Category Archives: Lending

Have issues with the Zestimate? Zillow is offering $1 million to fix it

Zillow knows its “Zestimate,” the online real estate giant’s property value estimation tool, isn’t perfect. Even after years of consistently working on the algorithm that powers the Zestimate, Zillow acknowledges that its Zestimate error rate is still 5% nationwide.

But Zillow wants to do something about it, and it’s offering up a sizable carrot for anyone who can make the Zestimate better: $1 million.

Zillow is offering up the $1 million in a contest it’s calling the “Zillow Prize.” To win, one simply needs to develop an algorithm that is more accurate than the one that currently powers the Zestimate.

Well, it’s not that simple. These things never are.

But here’s how it all breaks down.

Zillow is calling for “data scientists, engineers and visionaries” to compete in the contest and work to improve automated home valuations of 110 million homes across the U.S. that are currently shown on Zillow.

The Zestimate has long served as a contentious issue between real estate professionals and consumers.

While Zillow describes the Zestimate as a “great starting point” for determining the value of a home, homebuyers and sellers often believe that the Zestimate listed on a home is the true market value of the home.

As Zillow notes, it has dramatically improved the accuracy of its Zestimate, measured by how close the Zestimate is to the eventual sale price of a home, from 14% in 2006 to its current level of 5%. But it wants to do even better.

“We still spend enormous resources on improving the Zestimate, and are proud that with advancements in machine learning and cloud computing, we’ve brought the error rate down to 5% nationwide,” said Stan Humphries, creator of the Zestimate home valuation and Zillow Group chief analytics officer. “While that error rate is incredibly low, we know the next round of innovation will come from imaginative solutions involving everything from deep learning to hyperlocal data sets — the type of work perfect for crowdsourcing within a competitive environment.”

As Zillow describes it, the Zestimate home valuation is the “ultimate algorithm, one of the highest-profile, most accurate and sophisticated examples of machine learning.”

And the Zillow Prize will mark the first time that a portion of the proprietary data that powers the Zestimate home valuation will be available to individuals outside of Zillow, the company notes.

The contest will be broken up into two rounds, a public qualifying round, which opens on May 24, 2017, and concludes Jan. 17, 2018, and a private final round that begins Feb. 1, 2018, and ends Jan. 15, 2019.

Here’s how the contest will work, per Zillow:

Contest participants have until Oct. 16, 2017 to register for the qualifying round, download and explore the competition data set, and develop a model to improve the Zestimate residual error. The top 100 teams from the qualifying round, those whose solutions most reduce the difference between the Zestimate home valuation and the actual sale price of the homes within the dataset, will be invited to participate in the final round and compete for the $1 million dollar prize.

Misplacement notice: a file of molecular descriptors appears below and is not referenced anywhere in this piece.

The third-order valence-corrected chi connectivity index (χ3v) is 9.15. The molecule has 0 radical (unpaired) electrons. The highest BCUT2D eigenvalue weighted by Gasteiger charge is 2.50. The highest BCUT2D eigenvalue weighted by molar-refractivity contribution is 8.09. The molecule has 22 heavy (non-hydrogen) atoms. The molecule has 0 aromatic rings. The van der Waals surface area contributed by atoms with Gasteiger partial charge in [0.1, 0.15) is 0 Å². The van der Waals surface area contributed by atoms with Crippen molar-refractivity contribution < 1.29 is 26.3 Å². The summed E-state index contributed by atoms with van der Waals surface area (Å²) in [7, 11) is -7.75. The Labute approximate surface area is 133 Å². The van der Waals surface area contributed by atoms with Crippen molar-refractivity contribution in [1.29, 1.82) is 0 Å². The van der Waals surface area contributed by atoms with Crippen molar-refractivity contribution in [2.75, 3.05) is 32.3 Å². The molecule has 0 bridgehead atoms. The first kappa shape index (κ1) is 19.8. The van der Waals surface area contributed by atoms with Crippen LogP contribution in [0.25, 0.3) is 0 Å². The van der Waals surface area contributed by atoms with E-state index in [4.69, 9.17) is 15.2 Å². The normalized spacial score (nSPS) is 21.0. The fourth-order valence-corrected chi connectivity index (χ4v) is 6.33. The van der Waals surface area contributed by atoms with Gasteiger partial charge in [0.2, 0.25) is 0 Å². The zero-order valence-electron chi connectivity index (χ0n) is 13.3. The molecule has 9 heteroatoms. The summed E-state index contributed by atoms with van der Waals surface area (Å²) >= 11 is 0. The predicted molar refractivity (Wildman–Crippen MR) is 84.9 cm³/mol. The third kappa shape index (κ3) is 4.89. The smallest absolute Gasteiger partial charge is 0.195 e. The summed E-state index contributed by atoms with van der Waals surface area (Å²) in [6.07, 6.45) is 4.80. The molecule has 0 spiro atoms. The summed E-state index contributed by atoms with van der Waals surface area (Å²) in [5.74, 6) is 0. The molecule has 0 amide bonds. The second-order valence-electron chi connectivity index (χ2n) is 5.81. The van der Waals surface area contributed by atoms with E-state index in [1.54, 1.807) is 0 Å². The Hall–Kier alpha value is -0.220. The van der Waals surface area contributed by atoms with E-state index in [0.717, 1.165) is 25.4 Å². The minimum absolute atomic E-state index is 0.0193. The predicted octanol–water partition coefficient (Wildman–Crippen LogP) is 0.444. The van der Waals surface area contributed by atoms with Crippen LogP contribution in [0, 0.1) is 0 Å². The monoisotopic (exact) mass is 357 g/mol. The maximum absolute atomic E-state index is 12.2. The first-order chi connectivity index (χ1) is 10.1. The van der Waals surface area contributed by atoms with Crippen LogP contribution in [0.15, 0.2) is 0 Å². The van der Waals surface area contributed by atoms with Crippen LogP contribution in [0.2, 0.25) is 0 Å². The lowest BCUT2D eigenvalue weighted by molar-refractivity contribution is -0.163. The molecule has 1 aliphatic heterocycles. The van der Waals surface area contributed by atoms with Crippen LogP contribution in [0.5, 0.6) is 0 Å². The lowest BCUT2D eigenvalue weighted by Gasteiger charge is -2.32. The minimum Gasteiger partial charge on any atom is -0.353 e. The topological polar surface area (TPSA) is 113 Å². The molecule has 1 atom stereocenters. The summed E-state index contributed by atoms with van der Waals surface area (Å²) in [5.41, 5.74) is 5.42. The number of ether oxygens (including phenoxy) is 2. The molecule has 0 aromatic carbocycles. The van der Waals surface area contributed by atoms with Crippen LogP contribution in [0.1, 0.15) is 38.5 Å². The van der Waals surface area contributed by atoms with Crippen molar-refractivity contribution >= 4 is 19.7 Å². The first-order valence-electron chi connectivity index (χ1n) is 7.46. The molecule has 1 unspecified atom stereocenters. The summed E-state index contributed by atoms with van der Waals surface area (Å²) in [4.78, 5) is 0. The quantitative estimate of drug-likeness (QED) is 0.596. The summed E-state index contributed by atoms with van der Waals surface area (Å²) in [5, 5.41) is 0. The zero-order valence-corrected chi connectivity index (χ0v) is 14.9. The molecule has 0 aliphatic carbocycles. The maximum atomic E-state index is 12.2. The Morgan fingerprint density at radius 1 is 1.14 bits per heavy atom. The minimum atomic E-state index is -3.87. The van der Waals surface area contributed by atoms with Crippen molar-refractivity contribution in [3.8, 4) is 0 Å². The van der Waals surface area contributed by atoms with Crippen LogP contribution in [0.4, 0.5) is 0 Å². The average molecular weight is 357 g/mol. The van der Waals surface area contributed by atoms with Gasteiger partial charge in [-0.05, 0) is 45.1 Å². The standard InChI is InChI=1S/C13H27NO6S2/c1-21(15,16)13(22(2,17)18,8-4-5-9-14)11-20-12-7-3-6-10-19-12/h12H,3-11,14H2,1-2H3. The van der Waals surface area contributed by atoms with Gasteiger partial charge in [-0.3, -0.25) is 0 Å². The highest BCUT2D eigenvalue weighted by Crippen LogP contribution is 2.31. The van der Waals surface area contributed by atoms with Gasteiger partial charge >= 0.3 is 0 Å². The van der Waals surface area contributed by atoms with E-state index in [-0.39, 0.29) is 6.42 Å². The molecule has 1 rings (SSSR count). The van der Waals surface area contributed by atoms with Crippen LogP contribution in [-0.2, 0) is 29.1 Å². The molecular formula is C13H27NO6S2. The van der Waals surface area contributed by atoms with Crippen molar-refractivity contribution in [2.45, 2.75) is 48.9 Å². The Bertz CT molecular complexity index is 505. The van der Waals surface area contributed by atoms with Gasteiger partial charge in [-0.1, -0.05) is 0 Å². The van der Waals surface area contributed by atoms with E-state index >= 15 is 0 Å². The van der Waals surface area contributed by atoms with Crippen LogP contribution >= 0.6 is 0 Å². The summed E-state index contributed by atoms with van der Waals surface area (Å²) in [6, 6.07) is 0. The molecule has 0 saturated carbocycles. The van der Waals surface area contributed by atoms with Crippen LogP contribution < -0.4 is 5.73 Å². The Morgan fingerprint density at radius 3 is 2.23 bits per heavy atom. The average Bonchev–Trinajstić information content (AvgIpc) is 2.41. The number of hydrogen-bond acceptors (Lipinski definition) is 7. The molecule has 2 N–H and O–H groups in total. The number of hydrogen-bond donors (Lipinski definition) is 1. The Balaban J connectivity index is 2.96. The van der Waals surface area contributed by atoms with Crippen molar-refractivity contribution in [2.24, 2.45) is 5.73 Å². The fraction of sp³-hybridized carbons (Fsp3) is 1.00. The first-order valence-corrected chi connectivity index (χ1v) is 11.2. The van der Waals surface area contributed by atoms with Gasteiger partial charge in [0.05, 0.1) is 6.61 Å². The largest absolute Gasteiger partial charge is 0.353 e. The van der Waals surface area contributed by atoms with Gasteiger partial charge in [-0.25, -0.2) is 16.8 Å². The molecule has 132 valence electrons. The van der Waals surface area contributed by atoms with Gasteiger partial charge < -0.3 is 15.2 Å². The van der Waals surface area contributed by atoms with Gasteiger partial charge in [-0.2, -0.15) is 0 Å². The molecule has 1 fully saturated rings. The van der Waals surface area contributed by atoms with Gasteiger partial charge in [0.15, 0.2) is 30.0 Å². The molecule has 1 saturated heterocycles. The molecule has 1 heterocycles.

In the final round, the winning team must build an algorithm to predict the actual sale price itself, using innovative data sources to engineer new features that will give the model an edge over other competitors. The home value predictions from each algorithm submission will be evaluated against real-time home sales in August through October 2018. 

In order to take home the $1 million grand prize, the winning algorithm must beat Zillow’s benchmark accuracy on the final round competition data set and enhance the accuracy further than any other competitor, Zillow said.

Additionally, a $100,000 second place prize and $50,000 third place prize will also be awarded in the final round. A total of $50,000 will also be awarded to the top three ranking teams in the qualifying round.

So, to all the “data scientists, engineers and visionaries” out there, we wish you luck. The real estate industry is rooting for you to strike it rich.

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Black Knight Financial Services unveils municipal lien search

Black Knight Financial Services is rolling out a new tool that it will help identify municipal liens that would go unseen in a typical property report and are outside the scope of title insurance coverage.

According to Black Knight, its new “Municipal Lien Search” can identify whether a property has outstanding county debts; code and force violations; waste, water or sewer issues.

“Unrecorded municipal liens can remain undiscovered and become the responsibility of the new property owner upon closing. Black Knight’s Municipal Lien Search solution offers a faster and simpler way to help identify unrecorded property liens,” the company said in a release.

The company said that through access to its property and tax data, Black Knight can quickly help identify outstanding property liens, violations, assessments and more that wouldn’t show up in a standard title search.

“With this innovative tool, which is part of our national, comprehensive title solution suite, we are helping buyers and title companies keep informed during the origination process by shedding light on any outstanding debts on a property,” Lisa Roessler, vice president of Black Knight Title Solutions division, said. “Making buyers aware of any outstanding liens before closing helps reduce their risk and provides for a better borrower experience.”

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Gamechanger: Zillow getting into home selling business with "instant offers"

In many ways, Zillow was one of the leaders in the online real estate revolution, helping to democratize the home buying process and enabling prospective buyers to search for their next home from the comfort of their current home.

And now, Zillow wants to revolutionize the way that people sell their homes as well, as the online real estate giant announced this week that it is launching a pilot program called “Zillow Instant Offers.”

Through the program, which is now testing in Las Vegas and Orlando, homeowners looking to sell their home will be able to get cash offers on their home from selected investors interested in buying it, all within Zillow’s platform.